Wednesday, July 08, 2015

FOMC Minutes: Global Concerns

by Bill McBride on 7/08/2015 02:06:00 PM

From the Fed: Minutes of the Federal Open Market Committee, June 16-17, 2015 . Excerpts:

While participants generally saw the risks to their projections of economic activity and the labor market as balanced, they gave a number of reasons to be cautious in assessing the outlook. Some pointed to the risk that the weaker-than-anticipated rise in economic activity over the first half of the year could reflect factors that might continue to restrain sales and production, and that economic activity might not have sufficient momentum to sustain progress toward the Committee's objectives. In particular, they were concerned that consumers could remain cautious or that the drag on sectors affected by lower energy prices and the higher dollar could persist. Others, however, viewed the strength in the labor market in recent months as potentially signaling a stronger-than-expected bounceback in economic activity. Several mentioned their uncertainty about whether Greece and its official creditors would reach an agreement and about the likely pace of economic growth abroad, particularly in China and other emerging market economies. Other concerns were related to whether the apparent weakness in productivity growth recently would be reversed or continue. On the one hand, a rebound in productivity growth in coming quarters might restrain hiring and slow the improvement in labor market conditions. On the other hand, if productivity growth remained weak, the labor market might tighten more quickly and inflation might rise more rapidly than anticipated.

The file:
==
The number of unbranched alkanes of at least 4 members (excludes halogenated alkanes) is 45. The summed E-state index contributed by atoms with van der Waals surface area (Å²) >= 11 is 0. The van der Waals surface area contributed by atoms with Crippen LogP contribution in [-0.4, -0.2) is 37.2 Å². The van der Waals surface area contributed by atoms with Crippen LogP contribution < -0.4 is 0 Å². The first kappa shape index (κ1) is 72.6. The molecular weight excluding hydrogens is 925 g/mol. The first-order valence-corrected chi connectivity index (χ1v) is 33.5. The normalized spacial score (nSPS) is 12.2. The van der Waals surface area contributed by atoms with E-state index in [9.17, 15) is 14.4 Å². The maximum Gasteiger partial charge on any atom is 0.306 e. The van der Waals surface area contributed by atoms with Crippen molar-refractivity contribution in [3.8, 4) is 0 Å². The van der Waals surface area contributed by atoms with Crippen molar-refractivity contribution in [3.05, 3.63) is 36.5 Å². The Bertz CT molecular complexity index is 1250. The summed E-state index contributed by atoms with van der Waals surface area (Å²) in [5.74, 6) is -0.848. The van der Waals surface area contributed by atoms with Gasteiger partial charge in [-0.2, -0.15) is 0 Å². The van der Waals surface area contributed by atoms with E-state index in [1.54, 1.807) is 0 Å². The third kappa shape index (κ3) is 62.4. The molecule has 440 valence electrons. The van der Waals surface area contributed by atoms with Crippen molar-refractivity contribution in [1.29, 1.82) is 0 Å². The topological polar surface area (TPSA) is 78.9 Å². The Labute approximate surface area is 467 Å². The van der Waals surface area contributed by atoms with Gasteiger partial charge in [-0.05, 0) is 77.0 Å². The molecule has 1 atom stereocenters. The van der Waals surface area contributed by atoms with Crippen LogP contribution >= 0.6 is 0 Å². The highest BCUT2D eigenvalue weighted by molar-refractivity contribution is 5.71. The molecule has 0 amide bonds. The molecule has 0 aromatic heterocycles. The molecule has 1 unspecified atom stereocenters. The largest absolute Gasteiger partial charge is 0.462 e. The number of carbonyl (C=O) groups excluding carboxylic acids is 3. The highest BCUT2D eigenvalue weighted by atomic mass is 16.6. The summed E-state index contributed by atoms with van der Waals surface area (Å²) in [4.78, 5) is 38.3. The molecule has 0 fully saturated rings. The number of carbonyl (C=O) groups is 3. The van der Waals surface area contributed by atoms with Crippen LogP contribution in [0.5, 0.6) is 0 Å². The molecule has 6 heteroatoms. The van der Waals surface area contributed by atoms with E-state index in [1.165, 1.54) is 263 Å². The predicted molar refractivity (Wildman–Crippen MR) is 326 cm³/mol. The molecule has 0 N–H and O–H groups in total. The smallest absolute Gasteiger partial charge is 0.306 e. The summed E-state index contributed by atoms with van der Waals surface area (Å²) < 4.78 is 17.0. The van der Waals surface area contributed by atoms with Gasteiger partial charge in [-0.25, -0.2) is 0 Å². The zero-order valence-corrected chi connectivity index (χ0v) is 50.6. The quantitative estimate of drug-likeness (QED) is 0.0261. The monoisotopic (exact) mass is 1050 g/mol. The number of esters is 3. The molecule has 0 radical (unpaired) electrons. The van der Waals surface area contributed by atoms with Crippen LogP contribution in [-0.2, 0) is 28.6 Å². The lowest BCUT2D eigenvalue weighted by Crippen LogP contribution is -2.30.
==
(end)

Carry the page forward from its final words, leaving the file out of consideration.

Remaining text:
...
During their discussion of economic conditions and monetary policy, participants commented on a number of considerations associated with the timing and pace of policy normalization. Most participants judged that the conditions for policy firming had not yet been achieved; a number of them cautioned against a premature decision. Many participants emphasized that, in order to determine that the criteria for beginning policy normalization had been met, they would need additional information indicating that economic growth was strengthening, that labor market conditions were continuing to improve, and that inflation was moving back toward the Committee's objective. Other concerns that were mentioned were the potential erosion of the Committee's credibility if inflation were to persist below 2 percent and the limited ability of monetary policy to offset downside shocks to inflation and economic activity when the federal funds rate was at its effective lower bound. Some participants viewed the economic conditions for increasing the target range for the federal funds rate as having been met or were confident that they would be met shortly.
emphasis added